Incompetence and Culpability, I have
argued that Roosevelt from the start never
had any intention of participating in this
summit. In August 1941, Roosevelt met in
secret with British prime minister
Winston Churchill at an Atlantic
conference, and made a promise to send
“a warning to Japan.”5 Nevertheless,
why did Roosevelt go through the
motions of considering Konoe’s
suggestion for a Japan-U.S. summit?6
The main reason was as follows.
Roosevelt returned from his secret
Atlantic meeting with Churchill on August
17th. He was returning from a clandestine
meeting with the leader of a nation
(Britain) who was already at war with
Germany. American public opinion at that
time was strongly isolationist. Therefore,
it was certain that serious questions would
be raised in the U.S. as to whether a
secret agreement had been made
regarding the war. Roosevelt had already
learned of Konoe’s suggestion for a
Japan-U.S. summit meeting while still at
sea, and decided to make use of this.
Although July 17th was a Sunday,
Roosevelt sent for Nomura and accepted
the Konoe proposal. This was to
demonstrate he had certainly not made
any secret deal with Churchill at his
conference on the Atlantic, but rather to
make it appear as though he was taking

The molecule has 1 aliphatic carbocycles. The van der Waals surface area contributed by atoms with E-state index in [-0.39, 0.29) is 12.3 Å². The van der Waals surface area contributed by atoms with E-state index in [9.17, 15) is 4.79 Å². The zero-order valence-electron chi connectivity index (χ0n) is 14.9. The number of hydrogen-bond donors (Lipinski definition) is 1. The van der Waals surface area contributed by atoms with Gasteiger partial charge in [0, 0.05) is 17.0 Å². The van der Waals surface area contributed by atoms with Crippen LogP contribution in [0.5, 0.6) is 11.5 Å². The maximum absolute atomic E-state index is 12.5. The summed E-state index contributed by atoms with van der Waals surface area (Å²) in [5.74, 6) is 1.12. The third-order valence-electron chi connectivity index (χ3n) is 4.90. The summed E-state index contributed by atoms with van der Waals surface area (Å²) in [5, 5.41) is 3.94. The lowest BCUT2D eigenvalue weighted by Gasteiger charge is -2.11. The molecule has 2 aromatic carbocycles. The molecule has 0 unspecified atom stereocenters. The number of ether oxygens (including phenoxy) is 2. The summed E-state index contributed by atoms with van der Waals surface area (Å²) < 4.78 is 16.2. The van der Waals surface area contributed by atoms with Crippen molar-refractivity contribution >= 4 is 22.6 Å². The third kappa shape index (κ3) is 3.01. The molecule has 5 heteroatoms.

active steps towards a peaceful settlement
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idea for a personal message to the
emperor while still in Japan. Therefore
when Kurusu had the opportunity after
arriving in the U.S. to pursue the idea of a
personal message to the emperor,
Roosevelt’s toying with the idea at the
time of the collapse of the Konoe cabinet
in essence gave rise to the actual message
arranged through Kurusu which remains
in the historical record.
However, Kurusu was at the Japanese
embassy in Washington conducting
negotiations with the United States. He
was completely unaware of the military’s
activities in Japan, and believed that war
would break out if the negotiations failed,
and that this war would ruin Japan.
Kurusu felt he could spare no effort in
avoiding the outbreak of war between
Japan and the U.S., even if this meant
clutching at straws. Coincidentally,
Kurusu had been Japan’s ambassador to
Germany around the time when Roosevelt
had sent his personal messages to both
Hitler and Mussolini, so he probably
thought that, if asked, Roosevelt might
also send a message to the emperor too,
and perhaps achieve something
significant. In particular, Roosevelt’s
messages to Mussolini seemed quite
earnest in trying to persuade Italy not to
enter the war, so if similar earnestness
could be mustered at this time perhaps the
foundering negotiations between Japan
and the United States could be saved in
one fell swoop. Moreover, perhaps
Kurusu had no choice now but to
embrace the notion of Roosevelt sending
a personal message to the emperor. He
was unaware that the Japanese navy’s
Task Force was already headed towards
Hawaii to carry out the attack on Pearl
Harbor and launch the war between Japan
and United States, nor was he able to
divine what was on Roosevelt’s mind. For
Kurusu, even this impossible suggestion
seemed somehow possible, and was
something which had to be tried.
Let us examine Kurusu’s written
submission to Foreign Minister Togo to
have the president send a personal
message to the emperor. Signed with
Nomura’s name, Kurusu cabled the
following: “In this telegram we are